If the high-affinity low-capacity metabolic enzymes play a protective role in an organism, and the low-affinity high-capacity enzymes produce reactive, potentially toxic intermediates, then administration of high doses might cause a shift in metabolism to the more toxic pathway. For example, administration of high doses of methylene chloride to mice causes a disproportionate increase in metabolism by the glutathione transferase pathway, and Andersen et al. (1987) suggested that production of reactive metabolites from this pathway was responsible for induction of liver tumors in mice. Similarly, Reitz et al. (1984a,b) noted that, when conjugation of the male rat bladder tumorigen o-phenylphenol (Hiraga and Fujii, 1981, 1984) was saturated by administration of high doses, a shift in metabolic pathways was associated with production of more reactive metabolites. In these cases, overestimation of the potential for tumor production at lower doses would be expected.
Several chemicals are known to induce hormonal imbalances, which might in turn induce tumors by secondary mechanisms. Many of those compounds alter Phase I or Phase II metabolizing enzymes (Sipes and Gandolfi, 1991) or both, and some—such as diethylstilbestrol, methyltestosterone, zearalenones, and retinoids—mimic endogenous hormones (Nebert, 1991). In addition, a small number of nonmutagenic, carcinogenic chlorinated polycyclic hydrocarbons, such as 2,3,7,8-tetrachlorodibenzo-p-dioxin (TCDD) and polychlorinated biphenyls (PCBs), exhibit hormone-like activity through receptor-driven mechanisms. One of the primary cellular actions of TCDD is through a cytosolic nuclear protein
designated as the Ah (arylhydrocarbon) receptor, which is analogous in some ways to steroid hormone receptors in both structure and function (Poland and Knutson, 1982; Umbreit and Gallo, 1988). The binding of the ligand to the receptor activates the receptor, which translocates to the nucleus, binds to a response element on the DNA, and serves as a transacting growth regulatory factor (Whitlock, 1986; Landers and Bunce, 1991). Receptor theory and recent evidence supporting hormone and TCDD receptor theory (Stephenson, 1956; Jordan and Murphy, 1990; DeVito et al., 1991) support the argument that the process might require complex occupancy of multiple receptors and nuclear binding sites and that the process is compound-specific and saturable (Safe, 1986). As with hormone action, there is some reason to believe that responses to low doses of TCDD-like molecules might not be sufficient to trigger physiologic responses, but high dose exposures to receptor ligands could lead to aberrant growth, cytotoxicity, and increased risk of cancer. Work now in progress, however, suggests that receptor binding might not by itself explain all the dose-response effects observed at low doses (G. Lucier, NIEHS, pers. comm., 1992).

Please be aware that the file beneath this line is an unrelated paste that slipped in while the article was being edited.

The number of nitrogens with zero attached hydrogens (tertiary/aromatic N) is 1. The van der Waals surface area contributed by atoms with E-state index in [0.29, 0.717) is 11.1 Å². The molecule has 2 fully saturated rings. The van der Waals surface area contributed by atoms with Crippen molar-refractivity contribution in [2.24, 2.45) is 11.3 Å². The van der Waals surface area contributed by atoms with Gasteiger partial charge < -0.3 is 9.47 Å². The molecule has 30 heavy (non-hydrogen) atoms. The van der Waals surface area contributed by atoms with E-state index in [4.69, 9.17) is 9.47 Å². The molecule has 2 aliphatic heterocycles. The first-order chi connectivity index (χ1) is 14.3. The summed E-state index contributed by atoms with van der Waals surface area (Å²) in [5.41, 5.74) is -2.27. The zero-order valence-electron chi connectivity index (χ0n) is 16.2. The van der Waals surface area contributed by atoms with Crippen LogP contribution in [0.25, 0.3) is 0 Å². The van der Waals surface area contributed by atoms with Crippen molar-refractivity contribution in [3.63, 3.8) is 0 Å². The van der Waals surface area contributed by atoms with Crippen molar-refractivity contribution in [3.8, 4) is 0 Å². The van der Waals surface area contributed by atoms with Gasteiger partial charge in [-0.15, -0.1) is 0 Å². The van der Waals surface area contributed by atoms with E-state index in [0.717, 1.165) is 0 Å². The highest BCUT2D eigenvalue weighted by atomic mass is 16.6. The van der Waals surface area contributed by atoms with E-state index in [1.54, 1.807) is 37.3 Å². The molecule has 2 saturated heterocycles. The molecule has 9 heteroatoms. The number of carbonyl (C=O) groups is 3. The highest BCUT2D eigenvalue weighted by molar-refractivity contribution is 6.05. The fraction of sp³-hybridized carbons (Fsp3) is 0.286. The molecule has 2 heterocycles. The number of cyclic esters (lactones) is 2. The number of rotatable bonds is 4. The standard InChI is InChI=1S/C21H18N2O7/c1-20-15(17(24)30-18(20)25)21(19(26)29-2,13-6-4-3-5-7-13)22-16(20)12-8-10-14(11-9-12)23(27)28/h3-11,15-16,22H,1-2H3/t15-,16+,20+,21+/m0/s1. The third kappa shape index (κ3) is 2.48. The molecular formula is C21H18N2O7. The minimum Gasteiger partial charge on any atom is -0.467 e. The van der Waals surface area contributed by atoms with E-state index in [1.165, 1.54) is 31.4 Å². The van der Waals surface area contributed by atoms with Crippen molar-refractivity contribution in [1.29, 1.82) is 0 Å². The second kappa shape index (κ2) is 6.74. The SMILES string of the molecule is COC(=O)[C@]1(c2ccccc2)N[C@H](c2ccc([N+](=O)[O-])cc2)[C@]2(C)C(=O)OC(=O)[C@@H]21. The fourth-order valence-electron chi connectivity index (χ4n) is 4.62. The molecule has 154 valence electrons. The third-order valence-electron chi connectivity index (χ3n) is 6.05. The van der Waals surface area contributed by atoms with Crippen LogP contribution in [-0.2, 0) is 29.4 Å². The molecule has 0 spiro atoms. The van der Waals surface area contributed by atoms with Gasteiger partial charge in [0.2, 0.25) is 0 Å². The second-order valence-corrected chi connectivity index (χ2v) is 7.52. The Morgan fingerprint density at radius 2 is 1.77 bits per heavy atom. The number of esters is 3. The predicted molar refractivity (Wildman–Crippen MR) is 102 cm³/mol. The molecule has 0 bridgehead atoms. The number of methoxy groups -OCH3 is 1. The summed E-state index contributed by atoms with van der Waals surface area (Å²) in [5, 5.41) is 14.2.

Some chemicals (thioureas and sulfonamides) are thought to produce thyroid neoplasia secondary to hormonal imbalance in rodents through a variety of mechanisms, including altered thyroid hormone synthesis or hormonal metabolism (Paynter et al., 1988; Hill et al., 1989). Other chemicals that produce thyroid tumors are hepatic microsomal enzyme inducers in rodents at high doses and alter thyroid function by increasing the hepatic disposition of thyroid hormone (Oppenheimer et al., 1968; Cavalieri and Pitt-Rivers, 1981; Hill et al., 1989). Decreased serum thyroid hormone concentrations could result in a compensatory increase in pituitary TSH, which in turn might exert a tumor-promoting effect (Hiasa et al., 1982) or an increase in thyroid neoplasia (McClain, 1989). Because small amounts of thyroxine will block the tumor-promoting effect of a microsomal enzyme inducer, such as phenobarbital, this effect is presumed to be secondary to hormonal imbalance, as opposed to a direct tumor-promoting or direct carcinogenic effect in the thyroid (McClain et al., 1988, 1989; McClain, 1989).
Reserpine has been reported to produce adrenal medullary tumors in male rats, mammary tumors in female mice, and seminal vesicle tumors in male mice (DHEW, 1979). All three tumor types might be secondary to the neurogenic effects of reserpine. Reserpine increases cell prolifer-
ation in the adrenal medulla (Tischler et al., 1988, 1989); that this can be prevented by unilateral denervation of the adrenal gland indicates that the cell proliferation is probably a neurogenically mediated reflexive response to catecholamine depletion (Tischler et al., 1991). Reserpine and other neuroleptic agents increase serum prolactin via inhibition of dopaminergic neurotransmission in the hypothalamus. Thus, the mammary tumors might be secondary to increased serum prolactin.